It would certainly be difficult to cite a man of letters who worked on a tinier canvas, or whose range was narrower or deliberately more cramping. If he was incomparable, it was because there was no one even remotely similar to whom he could be compared. A dandified Edwardian in both his literary and vestimentary style, Max opted out of this century's socio-literary history by exiling himself to Rapallo and probably would have been horrified at the notion of surviving into the next. If he's destined to fade altogether, it's surely what he would have wished for himself.
Though, for such a precious perfectionist, he was curiously prolific, a lot of his writings - his essays, broadcasts, theatre reviews, even the superb parodies of A Christmas Garland (forgotten because most of the objects of his mimicry have long since ceased to be household names) - are already gathering dust in forlornly unfrequented library stacks. His drawings, the graphic equivalents of the prose parodies, have been squirrelled away by private collectors and are now hard to see. (The Ashmolean, though, has a fine collection.) His sole extended work of fiction, the Oxford squib Zuleika Dobson, was a period piece even when he wrote it.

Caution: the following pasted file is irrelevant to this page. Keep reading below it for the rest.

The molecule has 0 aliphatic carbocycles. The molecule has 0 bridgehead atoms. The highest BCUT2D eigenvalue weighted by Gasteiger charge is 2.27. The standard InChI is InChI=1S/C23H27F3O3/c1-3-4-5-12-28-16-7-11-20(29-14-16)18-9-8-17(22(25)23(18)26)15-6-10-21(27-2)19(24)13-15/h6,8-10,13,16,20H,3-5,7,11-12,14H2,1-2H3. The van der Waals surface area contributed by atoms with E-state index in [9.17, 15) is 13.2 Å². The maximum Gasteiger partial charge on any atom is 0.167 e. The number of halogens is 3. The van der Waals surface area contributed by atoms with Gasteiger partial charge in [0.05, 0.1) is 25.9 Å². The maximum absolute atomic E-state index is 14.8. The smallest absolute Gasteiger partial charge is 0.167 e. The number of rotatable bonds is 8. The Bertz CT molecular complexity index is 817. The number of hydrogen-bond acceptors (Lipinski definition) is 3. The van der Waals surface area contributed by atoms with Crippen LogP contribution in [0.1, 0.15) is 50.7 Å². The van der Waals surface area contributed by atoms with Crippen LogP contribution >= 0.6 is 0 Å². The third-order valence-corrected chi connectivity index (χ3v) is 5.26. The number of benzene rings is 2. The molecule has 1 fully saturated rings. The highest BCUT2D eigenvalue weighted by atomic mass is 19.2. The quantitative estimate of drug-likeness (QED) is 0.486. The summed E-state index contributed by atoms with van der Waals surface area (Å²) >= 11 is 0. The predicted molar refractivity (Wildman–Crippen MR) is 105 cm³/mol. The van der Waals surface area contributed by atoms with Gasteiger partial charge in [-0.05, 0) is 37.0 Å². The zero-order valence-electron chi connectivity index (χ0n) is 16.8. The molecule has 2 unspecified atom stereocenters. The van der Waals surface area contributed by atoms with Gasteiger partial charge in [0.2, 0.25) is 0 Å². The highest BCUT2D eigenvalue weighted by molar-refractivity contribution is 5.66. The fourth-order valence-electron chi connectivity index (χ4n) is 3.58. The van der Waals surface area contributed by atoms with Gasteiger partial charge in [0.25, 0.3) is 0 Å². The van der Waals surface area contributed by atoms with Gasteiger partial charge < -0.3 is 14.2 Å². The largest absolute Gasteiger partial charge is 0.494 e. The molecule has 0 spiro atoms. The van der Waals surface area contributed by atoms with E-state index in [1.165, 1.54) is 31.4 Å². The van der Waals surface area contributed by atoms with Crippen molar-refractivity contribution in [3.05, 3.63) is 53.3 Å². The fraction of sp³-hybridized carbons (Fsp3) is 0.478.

If any one of Beerbohm's works is likely to endure, it's his collection of short stories, Seven Men. Or, rather, the best-known of the seven, "Enoch Soames". Its protagonist, a minor Symbolist poet, sells his soul in order to be granted advance knowledge of posterity's judgement of his poetry and is aghast to discover that the only reference to him in the British Library's catalogue is, precisely, as the hero of Beerbohm's tale.
That, in a sense, is equally the story of Beerbohm's life - or death. If he, too, had made a pact with the devil, and were to haunt the British Library in the year 3000, say, he might well discover that the only reference to him is as the author of "Enoch Soames".
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